Macroalgal morphology mediates particle capture by the corallimorpharian Corynactis californica
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The shallow kelp forest at Santa Catalina Island, California (33.45 N, −118.49 W) is distinguished by several canopy guilds ranging from a floating canopy (Macrocystis pyrifera), to a stipitate, erect understory canopy (Eisenia arborea), to a short prostrate canopy just above the substratum (Dictyopteris, Gelidium, Laminaria, Plocamium spp.), followed by algal turfs and encrusting coralline algae. The prostrate macroalgae found beneath E. arborea canopies are primarily branching red algae, while those in open habitats are foliose brown algae. Densities of Corynactis californica, are significantly greater under E. arborea canopies than outside (approximately 1,200 versus 300 polyps m−2 respectively). Morphological differences in macroalgae between these habitats may affect the rate of C. californica particle capture and serve as a mechanism for determining polyp distribution and abundance. Laboratory experiments in a unidirectional flume under low (9.5 cm s−1) and high (21 cm s−1) flow speeds examined the effect of two morphologically distinct macroalgae on the capture rate of Artemia sp. cysts by C. californica polyps. These experiments (January–March 2006) tested the hypothesis that a foliose macroalga, D. undulata, would inhibit particle capture more than a branching alga, G. robustum. G. robustum, found predominantly under the E. arborea canopy did not affect particle capture. However, D. undulata, found predominantly outside of the canopy, inhibited particle capture rates by 40% by redirecting particles around C. californica polyps and causing contraction of the feeding tentacles. These results suggest that the morphology of flexible marine organisms may affect the distribution and abundance of adjacent passive suspension feeders.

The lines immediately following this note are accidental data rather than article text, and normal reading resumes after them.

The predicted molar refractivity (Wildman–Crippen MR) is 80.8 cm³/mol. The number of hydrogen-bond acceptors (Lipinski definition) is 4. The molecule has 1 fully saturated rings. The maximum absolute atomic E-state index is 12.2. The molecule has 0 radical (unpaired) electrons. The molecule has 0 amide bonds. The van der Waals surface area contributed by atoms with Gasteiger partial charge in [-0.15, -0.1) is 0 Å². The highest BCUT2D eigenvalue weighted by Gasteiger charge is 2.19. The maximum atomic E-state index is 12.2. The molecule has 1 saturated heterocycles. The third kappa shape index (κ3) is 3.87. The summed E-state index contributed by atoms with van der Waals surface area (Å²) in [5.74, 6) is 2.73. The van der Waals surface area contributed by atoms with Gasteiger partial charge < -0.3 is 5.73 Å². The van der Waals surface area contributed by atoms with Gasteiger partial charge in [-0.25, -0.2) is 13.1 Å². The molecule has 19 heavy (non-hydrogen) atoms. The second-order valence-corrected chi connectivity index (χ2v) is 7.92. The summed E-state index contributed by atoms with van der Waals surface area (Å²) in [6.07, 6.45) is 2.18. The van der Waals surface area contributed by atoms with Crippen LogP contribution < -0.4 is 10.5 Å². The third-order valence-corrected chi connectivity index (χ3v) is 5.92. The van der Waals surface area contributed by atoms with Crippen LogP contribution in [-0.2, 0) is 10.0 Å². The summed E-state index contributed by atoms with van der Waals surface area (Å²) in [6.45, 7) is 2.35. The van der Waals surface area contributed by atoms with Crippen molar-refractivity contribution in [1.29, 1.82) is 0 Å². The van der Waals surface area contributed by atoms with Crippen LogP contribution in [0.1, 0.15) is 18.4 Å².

KeywordsMacroalgae Flow Speed Capture Rate Suspension Feeder Particle Capture
This study was supported with funding by the PADI foundation, PADI AWARE, and the California State University, Northridge Graduate Student Association. I am grateful to K. Benes for dive support and Gerry Smith for technical support at the University of Southern California (USC) Wrigley Institute for Environmental Studies on Santa Catalina Island. Thank you to Myron and Rich at the California State University, Northridge Science Shop for maintenance and construction of necessary equipment. Discussions with N. Chadwick, S. Dudgeon, P. Edmunds, M. Steele, R. Ritson-Williams, and P. Wilson were essential to the development of this study. The friendship of K. Benes, C. Chabot, R. Elahi, A. Hettinger, B. Kordas, and D. Wang made this project more enjoyable. The experiments described in this study comply with the laws of the United States of America. This is contribution number 146 of the Marine Biology Program of California State University, Northridge.
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